However, the spatial patterns of housing price changes during the COVID-19 pandemic have not been studied much. Nevertheless, a study of the spatial effects of the COVID-19 pandemic is necessary to fill in the gaps in the literature and to understand how the impact of the pandemic on the housing prices differed from one region to another.
Based on the available data, we find that the COVID-19 pandemic impacted housing prices differently across different regions of the United States. While many coastal areas in the Northeast and West regions saw a sharp rise in housing prices, other regions experienced a decline.
We also find that the spatial pattern of housing price changes during the COVID-19 crisis largely had an ‘ring’ pattern (i.e., it changed radiantly from urban centers to suburban areas) compared with the year of 2019-2020 (before the pandemic crisis).
These results suggest that the COVID-19 pandemic negatively affected the supply of housing in the United States and caused a decline in prices. The supply of housing in the United States may have decreased as a result of the high unemployment rate during the pandemic, resulting in a lower amount of demand for new homes. In addition, the availability of mortgage forbearance programs and the widespread availability of mortgage loan modification programs may have reduced supply as well.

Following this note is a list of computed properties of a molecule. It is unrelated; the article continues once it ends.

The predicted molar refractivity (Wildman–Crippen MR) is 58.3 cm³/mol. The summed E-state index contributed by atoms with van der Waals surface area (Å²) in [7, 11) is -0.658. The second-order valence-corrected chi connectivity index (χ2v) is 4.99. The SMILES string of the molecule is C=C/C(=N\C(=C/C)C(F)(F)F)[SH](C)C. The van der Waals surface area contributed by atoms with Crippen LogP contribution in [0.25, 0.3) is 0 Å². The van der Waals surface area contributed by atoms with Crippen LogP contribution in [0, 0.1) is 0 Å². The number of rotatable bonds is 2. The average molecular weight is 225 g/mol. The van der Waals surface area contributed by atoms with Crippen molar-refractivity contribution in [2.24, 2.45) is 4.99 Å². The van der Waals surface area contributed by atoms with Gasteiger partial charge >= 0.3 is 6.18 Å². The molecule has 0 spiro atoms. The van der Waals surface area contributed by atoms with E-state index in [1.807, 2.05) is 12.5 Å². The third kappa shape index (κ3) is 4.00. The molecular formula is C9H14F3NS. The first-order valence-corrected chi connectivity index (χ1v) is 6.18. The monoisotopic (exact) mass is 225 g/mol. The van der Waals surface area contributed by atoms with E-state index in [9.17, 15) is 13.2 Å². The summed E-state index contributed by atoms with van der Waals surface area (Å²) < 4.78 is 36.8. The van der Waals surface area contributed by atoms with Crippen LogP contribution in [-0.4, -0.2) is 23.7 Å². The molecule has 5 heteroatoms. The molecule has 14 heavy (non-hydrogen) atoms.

While house prices have risen rapidly since the outbreak of COVID-19, the pace is more reminiscent of a normal economic cycle than of a recession. This is due to a combination of countercyclical policies, stronger financial conditions, more positive consumer sentiments and revived expectations of future price appreciation.
As a result of these factors, the US housing market bounced back in 2020, with an acceleration in house price growth (+14% year-on-year in April 2021). This surge was fuelled by lower mortgage rates and support for household incomes. In addition, a number of policy measures to protect housing markets and reduce demand pressures were introduced.
For example, the Federal Reserve lowered interest rates to an all-time low and made other countercyclical monetary policy moves. In response to the rising demand, residential investment has picked up and accounted for 4.8% of GDP in Q1 2021.
This rapid acceleration in house price growth has led some economists to question whether the US housing market is a bubble. They worry that a sustained increase in housing prices will put downward pressure on affordability and limit the economy’s potential for economic growth.
Nonetheless, there are many different ways to measure the rate of house price appreciation. For instance, the Zillow Home Value Index tracks the rate of increase in housing prices over time.
Another way to measure appreciation is to look at the ratio of house prices to rents, which can be used to assess the level of relative housing costs. During the pandemic, house prices rose at an accelerating pace, which pushed up the ratio of house prices to rents.
In some countries, such as France, house prices were already on the rise before the pandemic and accelerated even more quickly in 2020, with an annual growth rate of 12.6%. This is compared to a growth rate of just 5.5% over the period before the pandemic.
In contrast, other markets, such as Germany and the Netherlands, had been relatively flat in recent years and did not experience any significant increase in prices before the pandemic. The increase in prices during the COVID-19 pandemic was largely driven by the effects of the pandemic on the supply and demand of housing.